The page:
Galesburg Register-Mail from Galesburg, Illinois on October 4, 1963 · Page 14
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Galesburg Register-Mail from Galesburg, Illinois · Page 14

Galesburg, Illinois
Issue Date:
Friday, October 4, 1963
Page 14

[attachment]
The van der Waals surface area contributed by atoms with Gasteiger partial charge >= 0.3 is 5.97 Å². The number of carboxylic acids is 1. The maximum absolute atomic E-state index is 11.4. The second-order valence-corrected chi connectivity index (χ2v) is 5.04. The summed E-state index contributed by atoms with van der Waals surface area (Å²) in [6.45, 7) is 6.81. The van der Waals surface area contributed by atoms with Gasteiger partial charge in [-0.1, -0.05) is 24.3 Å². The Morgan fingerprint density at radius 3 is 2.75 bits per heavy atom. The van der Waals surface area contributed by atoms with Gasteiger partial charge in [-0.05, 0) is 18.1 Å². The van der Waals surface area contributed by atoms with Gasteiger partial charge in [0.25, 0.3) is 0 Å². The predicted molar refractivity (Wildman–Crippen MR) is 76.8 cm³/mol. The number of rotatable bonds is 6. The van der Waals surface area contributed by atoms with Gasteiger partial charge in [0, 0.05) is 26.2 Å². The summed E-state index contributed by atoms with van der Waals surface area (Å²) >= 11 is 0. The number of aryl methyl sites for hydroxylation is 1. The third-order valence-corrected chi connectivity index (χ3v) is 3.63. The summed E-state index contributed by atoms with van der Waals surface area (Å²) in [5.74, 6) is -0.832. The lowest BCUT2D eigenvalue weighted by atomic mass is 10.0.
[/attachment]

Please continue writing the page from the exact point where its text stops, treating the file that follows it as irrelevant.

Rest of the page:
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Alston Cautious as Series Yanks Won't Say Die Qalesburg Rggfsfer-MafI GALESBURG, ILL., FRIDAY, OCT. 4, 1963 PAGE 14 Yankees Have to Beat Precedent LOS ANGELES (AP) — No team ever has won a World Series after losing the first two games on its home field. Now the New York Yankees must not only combat this 60-year-old precedent but must do it in a park that has not been extravagantly Second Game Box Score NEW YORK (AP) - The box score of the second game of the :%3 World Series: LOS ANGELES (N) AB R H BI 0 A Wills ss Gilliam 3b W.Davis cf T.Davis If F.Howard rf bFairly rf Skowron lb Tracewski 2 b Roseboro c Podres p Perranoski p Totals 4 4 4 4 3 0 4 3 4 4 0 1 1 1 0 0 0 1 0 0 0 1 0 0 0 0 0 0 0 0 2 1 3 6 2 0 8 0 5 0 0 0 34 4 10 4 27 8 Kubek ss Richardson 2b Tresh If Mantle cf Maris rf Lopez rf E. Howarx c Pepitone lb Boyer 3b Downing p aBright Terry p cLinz Reniff p NEW YORK (A) AB R H BI O A 4 0 0 0 2 4 4 4 4 1 3 4 3 4 1 1 0 1 0 3 0 0 0 0 0 1 0 1 1 6 0 13 0 0 0 0 0 0 0 1 0 0 0 0 0 0 0 0 0 0 Totals 34 1 7 1 27 15 a—Called out on strikes for Downing in 5th. b—-Walked intentionally for F. Howard in 8th. c— Lined out for Terry in 8th. Score by Innings: Los Angeles (N) ... 200 100 010—4 New York (A) 000 000 001—1 E—Podres. DP — Richardson, Kubek and Pepitone; Kubek, Richardson and Pepitone; Terry, Richardson and Pepitone. LOB— Los Angeles (N) 5, New York (A) 7. 2B—W.Davis 2, Lopez 2. 3B—T. Davis 2. HR—Skowron. SB—Wills Podres (W) Perranoski Downing (L) Terry Reniff IP H RER 81-3 6 1 1 2-31 5 7 3 3 1 0 kind to their hitters One advantage the Yankees figured to have in the World Series was that they knew all about the ballpark in Los Angeles while most of the Dodgers wouldn't know the inside of Yankee Stadium from the inside of a cow barn. But the Yankees' familiarity with Dodger Stadium may be the sort that breeds mostly contempt. No matter how much experience they've had there, New York's left-handed batters still must hit the ball nearly 50 feet farther to get a home run in right-center field at Dodger Stadium than they do in their own park. The Yankees won six of nine games with the Angels at Dodger Stadium this season, but scored only 32 runs there all year. That's an average of more than 3'/4 a game. In 302 at-bats against the Angels in Los Angeles this season, the Yankees hit only four home runs. Roger Maris has hit only one there in two seasons and Mickey Mantle hasn't hit any. And in the series games here over the weekend, the Yankees are likely to see better pitching than they did against the Angels. Don Drysdale starts for the Dodgers Saturday and Sandy Koufax bids for his second victory o£ the Series Sunday. A man trying to hit a home run at Dodger Stadium is troubled not only by far-away fences but by dead air. The rumble is that Dodger President Walter O'Malley ordered it that way. It was accom plished, at any rate, by building the stadium on a site almost surrounded by hills. NEW YORK (UP!) - Perhaps it's just good manners, but the Los Angeles Dodgers aren't taking anything for granted yet. They surprised even themselves by sweeping the first two games of the World Series at Yankee Stadium and are in a dominating position as they prepare for the third contest at home Saturday. But while they will gamble their lives away on the playing field, the Dodgers are proving conservative in the clubhouse. "It's nice to win two," said manager Walt Alston after Thursday's game, "but it doesn't mean a thing unless you get the other two." Johnny Podres, the principal executioner and the winning pitcher in the second game, also espoused a charitable outlook once the battle was over. "Let's face it," the 31-year-old left-hander said. "The Yankees are a great team, they could beat us the next two." Feel Same Way And that was the only time all day the Yankees were able to agree with Podres, for they also are of the opinion that a World Series isn't decided in two games. "We've lost two in a row be­ fore and bounced beck," Yankee outfielder Tom Tresh said. "They still have to win four." Manager Ralph Houk mouthed almost the same words. "We've been beat twice in a row before and came back to win," he reminded a packed room of newsmen. "Remember the 1968 World Series against the Braves. They had us three games to one and you all know what happened in that one." One topic of general discussion in both dressing rooms was Mickey Mantle, who has gone hitless in the two games but hit three long drives Thursday against Podres. "All three drives would have been good for homers in our home park," Podres said. "Twice there was a man on base when he hit those long shots, but in this ball park they were just outs." The consensus among the Yankee players was that Podres has nowhere near the stuff of Sandy Koufax, who struck out 15 in winning the first game, but they agreed he knew how to handle what he had. New York catcher Elston Howard summed it up: "Podres is still a fine pitcher with great control." DODGER HOME—The World Series scene will switch to Dodger Stadium Saturday when the New York Yankees and Los Angeles Dodgers meet in the third game of the fall classic. The Dodgers have a 2-0 edge in the series. UNIFAX Podres' World Series Role Grows Stronger Over Years BB—Podres 1 (Pepitone), Downing 1 (Tracewski), Terry 1 (Fairly). SO—Podres 4 (Boyer 2, Downing. Bright), Perranoski 1 (Boyer) Downing 6 (Skowron, Tracewski, Roseboro, W. Davis 2, F. Howard) U—Gorman (N) Plate, Napp (A), First Base, Crawford (N) Second Base, Paparella (A) Third Base, Los Angeles Now 3-1 Favorite to Defeat Yankees NEW YORK (UPI) - The Los Angeles Dodgers are favored at 3-1 today to win the best-of-seven World Series because of their victories over the Yankees in the first two games. However, the Yankees are a slight choice at 11-10 to take Saturday's third game in Los Angeles. The clubs are idle today. The betting is 3-1 that the Dodgers do N-O-T take the next two games for a four-game sweep of the series. It's 10-1 that the Yankees do N-O-T win the next four games. Venzon (N) Left Field, Rice (A) Right Field. T-2:13. A—66,455. V CUTTY _SARK ^,^B SCOTCH WHISKY AMERICA'S NOLI-SELUNG SCOTCH WHISHT wmm fi wamwm co#r, ux •UKMP scon WHISKY •« PIOQF By SHELDON SAKOWITZ Associated Press Sports Writer NEW YORK (AP)-When the Los Angeles Dodgers won their last World Series in 1959 against the Chicago White Sox, Johnny Podres also was the winning pitcher in the second game. He gave up two runs and five hits in six innings as the Dodgers won 4-3 and went on to take the Series, four games to two. The Dodgers are the first team to win the opening two Series games on the road in 13 seasons. The Yanks won the first two of the 1950 series at Philadelphia and went home to sweep the Phils four straight. The Dodgers' Bill Skowron, who appeared in seven previous Series with the Yankees, has accounted for eight home runs in eight series. The only two series he failed to hit a homer in were 1957 and 1962. The Yanks and the Dodgers last met in the series in 1956 with Brooklyn winning the first two games. The Yanks, however, captured the series in seven games. Ten years ago today in the fifth game of the 1953 Series the Yanks beat the Brooklyn Dodgers 11-7. The losing pitcher? Johnny Podres. READ THE WANT ADS! Woman Charges That Sonny Liston Attacked Her; Sues for $100,000 CHICAGO (AP) — A $100,000 damage suit has been lodged against heavyweight boxing champion Sonny Liston by a 33-year-old Negro woman who accuses him of attacking her. The suit, filed by Mrs. Pearl Grayson in circuit court Thursday charged that Liston "willfully and maliciously assaulted and beat and inflicted bruises upon her body and caused her personel injuries." The suit contends the incident occurred last March 29 on Chicago 's South Side when she was riding with Liston in an auto. In Denver, where Liston lives, an aide said the champion had no comment. Mrs. Grayson's husband, John, is a Chicago policeman assigned to the state's attorney's office. He served as Liston's bodyguard at Aurora, 111., when the champion was training for his first title fight with Floyd Patterson Sept. 25, 1962. The suit includes $50,000 for assault and battery and an additional $50,000 for exemplary damages. Attorney Sheldon Mills, who filed the suit, said no complaint was made to police at the time and that he agreed to delay filing after conferring with Liston's business advisor, Jack Nilon, shortly after the alleged incident. Mi "3 said he and Nilon agreed that any action at that time would cast unfavorable publicity on Liston, then in preparation for the July rematch with Patterson in Las Vegas. The suit said Liston picked up Mrs. Grayson at her home and they were "driving to a meeting on the South Side." Podres Hero Again After 8 Years By OSCAR FRALEY „ .. .UPI Sports Writer (Reg. U.S. Pat. Off.) NEW YORK (UPI) - Eight years can be a lifetime in baseball but to Johnny Podres, who "didn't want to be a hero," it merely meant that he was one again today. Back in 1955 he beat the New York Yankees in the final game of the World Series to give the then Brooklyn Dodgers their first world championship. His victory over those same Yankees brought the Dodgers, of Los Angeles now, back home today with a two to nothing lead in the current classic. Two in a row divided by eight years was, to the Dodgers, almost as important as the two in j a row they had humbled the Yankees this time out. Because Johnny at 31 isn't the same strong young man who, in a burst of 23-year-old enthusiasm, boasted: "I can beat these guys any time." The seasons have taken their toll of strength and stamina and he doesn't win as often as he did id the halcyon years, nor last as long at times, either. But yesterday, on the heels of young Sandy Koufax' opening vie tory, he fortified that Dodger pitching position as he labored to within two outs of victory in a demonstration of class and courage which was an inspiration to the whole club. The Dodgers were leading, 4-0, and there was one out in the Yankee ninth when Hector Lopez rapped the tired, perspiring Podres for a double. That's when Walter Alston, the big quiet man who manages the Dodgers, strode out to the mound — and when Johnny rejected the hero's role. "I'd like to finish," he told Alston before the grim-eyed man from Ohio could speak. "But I don't want to be a hero. You've got the best relief pitcher in baseball. 1 know you want to bring him in and, believe me, I'm tired." As Alston admitted later, there was too much at stake and, even if Podres had gotten the next hitter, he intended to bring in reliever Ron Perranoski to pitch to first baseman Joe Pepitone. So Johnny, only two outs and eight years away from proving that he "could beat these guys anytime." handed the ball to Alston and trudged through a tun­ nel of cheers to the dressing room. Loses Shutout As it developed, Elston Howard, the first man Perranoski faced, smashed a "bad pitch" single which scored Lopez and lost the shutout. But then he got Pepitone to force Howard and wound it all up by striking out Cletis Boyer. "Winning was the big thing," said Johnny later, contemplating a masterful job in which he gave the Yankees only six hits before departing with one man away in the ninth. "I told Alston I was tired after the eighth inning but that I wanted to try to make it all the way. I couldn't, that's all." No vivid enthusiasm such as that from the brash young man ir. 1955. This merely was a tired workman of 31 quietly satisfied with a job completed successfully. It was almost anticlimactic to ask him which one had pleased him the most — that seventh game triumph of 1955 or his victory that put the Dodgers two games ahead and running free and strong. "Not much question about it," he grinned. "That one in 1955 was for the whole ball of wax. This just puts us two games ahead." Modesty finally had claimed the hero. NEEDED Girls and a ftw Boyt agt 13 through IS. FOR MIXID DOUtiiS IOWUNG TEAM* (3 girl*, 2 boys ptr Nam) Hav« quit* a few boyt — n—4 girl*. BOWl SATURDAYS, 1 p .m. — 3 v «mtf $1.20 Galcsburg Bowl 2349 Grand Avtnva 343-4919 \On the Rebound* Whipping Molehill Into Mountain No Easy Task By PHIL THEOBALD Staff Writer \\\ A mountain is a mountain is a mountain, or go it has been written. The fact that another noun was used in the original adage is irrelevant. Varied situations demand flexibility. In the eyes of an impressionable Midwesterner, for that matter, a hill (brace f yourself) is a mountain is a mountain is a mountain. All of which suggests a column depicting the exploits of a hill climber. The hill shall be henceforth referred to as a mountain, thank you. Tolerance is solicited as these vague misrepresentations pile up. Meanwhile, kindly allow yellow journalism to have its day. The mountain in question (didn't someone ask?) Is located In Oklahoma, a state given accolades by Rodgers and Hammerstein from Broadway to Boise. Evidently the messgrs. RAH stayed away personally to avoid disillusionment. To continue, Mt. Scott rises an awe-inspiring 2,538 feet into the sky. Though lofty peaks afford a breathtaking view, this wasn't the motivation behind the perilous assault. As Sir Edmund Hillary put it: "It was just there." Horizon to horizon visibility comes rather cheaply in the Sooner state. Any porch provides sufficient altitude for tremendous effect. Going Gets Touchy The assault up the east face took somewhere in the neighborhood of four hours. With hardships lurking around every corner, the peak was conquered with no small amount of difficulty and considerable physical strain. Though the natives tended to minimize the effort, which was by no means a first, the mountain became more towering through a carefully calculated process of exaggeration. A fish story in geological setting, as it were. My teammate on the expedition contributed highly to its success. Paul MeUican, a ringleader in the St. Louis Cardinal set until recent developments shattered his fantasyland, set the pace while yours truly followed at a safe distance. A case of two Army buddies getting high together, you might say. In summary, the argument in favor of mountain climbing is weak at best. Playing hide-and- seek among a bunch of rocks is not only tedious but lacks for rewards. Reaching the summit poses yet another problem: those who go up must come down. Luckily, a gathering of tourists recognized the time* liness of the even, and offered motorized assistance for the descent. My vote is cast for more sympathetic vagabonds. While bite-sized peaks may seem puny, there are easier ways to get up in this world. Rumor has it that larger mountains do exist. Should you be confronted by one, my advice would be take the long way around—save wear and tear on your physician's favorite creditor. As for elevation, a number of airlines offer excellent accommodations and could use the revenue. Anyone for chess? List Facts And Figures For Series By The Associated Press W. L. Pet. Los Angeles (N) 2 0 1.000 New York (A) 0 2 .000 First Game, Wednesday, Oct. 2 Los Angeles 041 000 000-5 9 0 New York 000 000 020-2 6 0 Koufax and Roseboro; Ford, Williams (6), Hamilton (9) and E. Howard. W—Koufax. L—Ford. Home runs—Los Angeles, Roseboro. New York, Tresh. Second Game, Thursday, Oct. 3 Los Angeles 200 100 010-4 10 1 New York 000 000 001—1 7 0 Podres, Perranoski (9) and Roseboro; Downing, Terry (6), Reniff (9) and E. Howard. W Podres. L—Downing. Home run—Los Angeles, Skowron. Financial Figures Second Game Attendance—€6,455. Net receipts—$481,342.50. Commissioner's share — $72,201.38. Players' share — $245,584.67. New York club's share — $40,914.12. Los Angeles club's share—$40,914.11. American League's share—$40,914,11. National League's share — $40,914.11. Two-Game Totals Attendance—135,455. Net receipts—$971,601.61. Commissioner's share — $145,740.25. Player's share—$495,516.81. New York club 's share — $82,586.15. Los Angeles club's share—$82,586.15. American League 's share—$82,586.13. National League 's share — $82,586.13. Fair Weather For Saturday? LOS ANGELES (UPI) - Fair weather and hazy afternoon sunshine has been predicted for the Los Angeles area Saturday, when the World Series moves to Dodger Stadium. The weatherman expected temperatures to range from the upper 60s to the low 70s with the usual low morning overcast gradually clearing in the afternoon. MILD TOMORROW Time to laniato WHITE'S PHONE 842-08U CORPUS CHRISTI — VS. — KN0XVILLE Tonight at 8:30 ILLINOIS — VS. NORTHWESTERN Saturday at 1;30 RAD|O THE jyjyjj^^ I4O0 ON YOUI DIM